Electronic Engineering Student @ University of Southampton
Pursuing an undergraduate degree
18Southampton, UKJoined Aug 2022


2nd year electronic engineering student at Southampton university. I'm currently not that involved with EA, but I agree with its philosophy and I'm open to opportunities.

In my free time I like working on ambitious electronics projects, a little programming here and there, and playing the piano.


I've been thinking similar things. A few comments:

  • We might be able to justify a specifically exponential  decay by assuming that the impact of our intervention will eventually be nullified by some (unknown) future event. If that event follows a Poisson distribution (i.e. it has an equal probability of occurring in any given year), the probability that the event hasn't occurred at a given point in the future decays exponentially.
  • The rate of decay is probably not universal, but dependent on the intervention. For example, in evaluating the impact of preventing X tonnes of carbon emissions, we expect the carbon will be absorbed into the ocean over 100s or 1000s of years. On the other hand, in trying to influence politics, our impact would become very uncertain beyond a time-scale of 5-10 years. We can therefore have a more certain impact further into the future by influencing climate change than politics. (There are obviously some big caveats here, but it illustrates the point).
  • Chaos theory is relevant here: it's impossible to predict the outcome of actions taken now very far into the future due to the complexity of political/social systems, meaning that the expected value decays over time. In theory, by clapping your hands you create atmospheric turbulence which will eventually drastically change weather systems on the other side of the world (e.g. causing/preventing tornadoes!). Of course, the expected impact is zero - there is an equal probability of causing a tornado as there is of preventing one.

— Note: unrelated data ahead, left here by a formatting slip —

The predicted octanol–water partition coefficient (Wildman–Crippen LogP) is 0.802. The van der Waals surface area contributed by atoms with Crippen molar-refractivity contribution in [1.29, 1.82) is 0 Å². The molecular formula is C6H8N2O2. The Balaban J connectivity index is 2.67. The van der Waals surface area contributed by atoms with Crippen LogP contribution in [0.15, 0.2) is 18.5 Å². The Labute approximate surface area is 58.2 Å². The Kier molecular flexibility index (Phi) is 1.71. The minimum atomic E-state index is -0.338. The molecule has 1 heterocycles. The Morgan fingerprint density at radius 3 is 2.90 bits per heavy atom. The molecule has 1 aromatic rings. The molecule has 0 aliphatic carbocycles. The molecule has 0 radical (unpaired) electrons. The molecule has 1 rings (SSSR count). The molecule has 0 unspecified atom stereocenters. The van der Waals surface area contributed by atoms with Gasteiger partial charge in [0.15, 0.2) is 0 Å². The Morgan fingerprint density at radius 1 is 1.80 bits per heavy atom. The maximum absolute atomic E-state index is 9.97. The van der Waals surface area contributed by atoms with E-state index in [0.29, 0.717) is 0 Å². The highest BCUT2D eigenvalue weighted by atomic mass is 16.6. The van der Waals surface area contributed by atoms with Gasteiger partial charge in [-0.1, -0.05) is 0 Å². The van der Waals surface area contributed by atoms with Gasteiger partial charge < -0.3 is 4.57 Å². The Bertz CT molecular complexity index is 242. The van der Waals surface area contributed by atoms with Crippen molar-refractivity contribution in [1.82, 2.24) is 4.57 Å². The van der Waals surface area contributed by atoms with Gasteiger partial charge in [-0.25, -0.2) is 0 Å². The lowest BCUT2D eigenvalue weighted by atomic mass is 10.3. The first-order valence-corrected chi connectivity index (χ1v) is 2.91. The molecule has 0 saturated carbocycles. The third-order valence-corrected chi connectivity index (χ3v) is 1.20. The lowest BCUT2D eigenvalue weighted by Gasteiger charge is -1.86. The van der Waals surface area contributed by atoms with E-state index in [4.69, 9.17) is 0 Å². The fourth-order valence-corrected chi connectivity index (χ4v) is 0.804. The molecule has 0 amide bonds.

• Influencing extinction would have an impact for a much longer (indefinite?) period of time.

I might write a separate post going into a bit more detail at some point.

Here's an interesting (admittedly quite old) paper discussing trends in global poverty:

The paper points to a great deal of research highlighting that economic growth and strengthened property rights have a strong correlation with the well-being of the poorest.

I would agree that capitalism leads to some seemingly outrageous outcomes, but the question is not one of whether capitalism is fair, but whether there's a better alternative. I'm yet to see compelling evidence that there is (feel free to prove me wrong though!).